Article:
It's a ritual.
About every 25 years, someone thinks the best way to improve American schools is to dump a load of bullshit on them. Here are three classics.
-Arthur Bestor, school critic and author of the 1953 book, Educational Wastelands: The Retreat from Education in Public Schools, interviewed in U. S. News & World Report, January 24, 1958.
In the light of Sputnik, 'life adjustment education' turns out to have been something perilously close to 'death education' for our nation and our children ... We have wasted an appalling part of the time of our young people on trivialities. The Russians have had sense enough not to do so. That's why the first satellite bears the label 'Made in Russia.'
Actually, the U. S. could have launched a satellite over a year ahead of Sputnik and chose note to. After the Apollo 11 moon mission of 1969 (a heavenly object the Russians never managed to even hit), a survey found that all 53 NASA scientists and engineers who responded to the survey had finished high school before 1958).
"If only to keep and improve on the slim competitive edge we still retain in world markets, we must dedicate ourselves to the reform of our educational system."
A Nation At Risk
The National Commission on Excellence in Education, 1983
The theory that schools were responsible for the loss of productivity and competitiveness to Germany, South Korea and, especially Japan, was very popular, particularly during the recession that cost George 41 his second term. When the economy came roaring back, improved schools were not mentioned as a possible factor.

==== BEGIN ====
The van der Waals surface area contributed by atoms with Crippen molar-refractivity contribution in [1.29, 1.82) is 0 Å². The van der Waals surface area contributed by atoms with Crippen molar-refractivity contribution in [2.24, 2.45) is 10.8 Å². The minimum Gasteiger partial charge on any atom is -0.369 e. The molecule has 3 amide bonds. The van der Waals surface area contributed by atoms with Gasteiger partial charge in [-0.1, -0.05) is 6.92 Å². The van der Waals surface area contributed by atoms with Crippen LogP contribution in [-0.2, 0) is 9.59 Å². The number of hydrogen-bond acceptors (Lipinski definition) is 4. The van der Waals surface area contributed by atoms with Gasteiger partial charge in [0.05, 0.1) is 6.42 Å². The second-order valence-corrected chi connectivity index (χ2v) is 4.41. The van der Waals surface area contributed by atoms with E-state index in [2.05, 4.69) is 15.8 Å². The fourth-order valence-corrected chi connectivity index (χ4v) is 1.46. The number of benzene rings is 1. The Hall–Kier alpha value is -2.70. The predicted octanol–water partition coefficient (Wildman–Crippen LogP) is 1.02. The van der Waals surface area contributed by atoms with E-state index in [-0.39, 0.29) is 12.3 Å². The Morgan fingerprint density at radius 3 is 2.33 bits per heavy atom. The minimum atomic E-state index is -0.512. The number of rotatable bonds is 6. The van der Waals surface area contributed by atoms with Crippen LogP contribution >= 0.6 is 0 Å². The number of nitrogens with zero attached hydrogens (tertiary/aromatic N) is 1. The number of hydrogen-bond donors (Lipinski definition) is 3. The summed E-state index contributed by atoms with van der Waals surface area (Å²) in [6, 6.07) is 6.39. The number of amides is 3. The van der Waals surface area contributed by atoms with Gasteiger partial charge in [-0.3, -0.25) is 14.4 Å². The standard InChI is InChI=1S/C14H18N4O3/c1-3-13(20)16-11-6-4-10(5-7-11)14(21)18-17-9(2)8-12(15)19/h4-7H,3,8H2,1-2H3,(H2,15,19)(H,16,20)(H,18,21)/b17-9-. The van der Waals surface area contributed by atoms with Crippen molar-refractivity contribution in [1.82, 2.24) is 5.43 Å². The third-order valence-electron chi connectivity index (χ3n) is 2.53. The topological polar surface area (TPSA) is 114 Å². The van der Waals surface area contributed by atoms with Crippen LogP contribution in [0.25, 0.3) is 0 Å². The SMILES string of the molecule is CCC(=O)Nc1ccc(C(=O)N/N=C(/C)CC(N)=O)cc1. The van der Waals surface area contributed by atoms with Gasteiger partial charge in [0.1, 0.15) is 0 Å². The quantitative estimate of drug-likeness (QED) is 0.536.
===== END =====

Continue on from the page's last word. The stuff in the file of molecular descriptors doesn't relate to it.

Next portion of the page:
"America's schools are falling behind. America is in danger of losing its competitive edge because we are not preparing today's students to be skilled workers for tomorrow's economy." -Strong American Schools, a $60 million print, radio and TV ad campaign called "ED in 08" to make education a campaign issue and, according to key funder Eli Broad "wake up the American people" (other funder: Bill & Melinda Gates; head honcho, ex-CO Govenror and ex-L. A. schools supt., Roy Romer).
Seventy-six percent of the jobs in the U. S. are in the service sector.
Partly, it's the old bait-and-switch. For many years, the "falling behind" emphasized test scores, but in tests given in 1995, 1999 and 2003, U. S. kids showed more gain than most so now "falling behind" means lowered rank for graduation rate. Mostly, that's due to fother nations having caught up.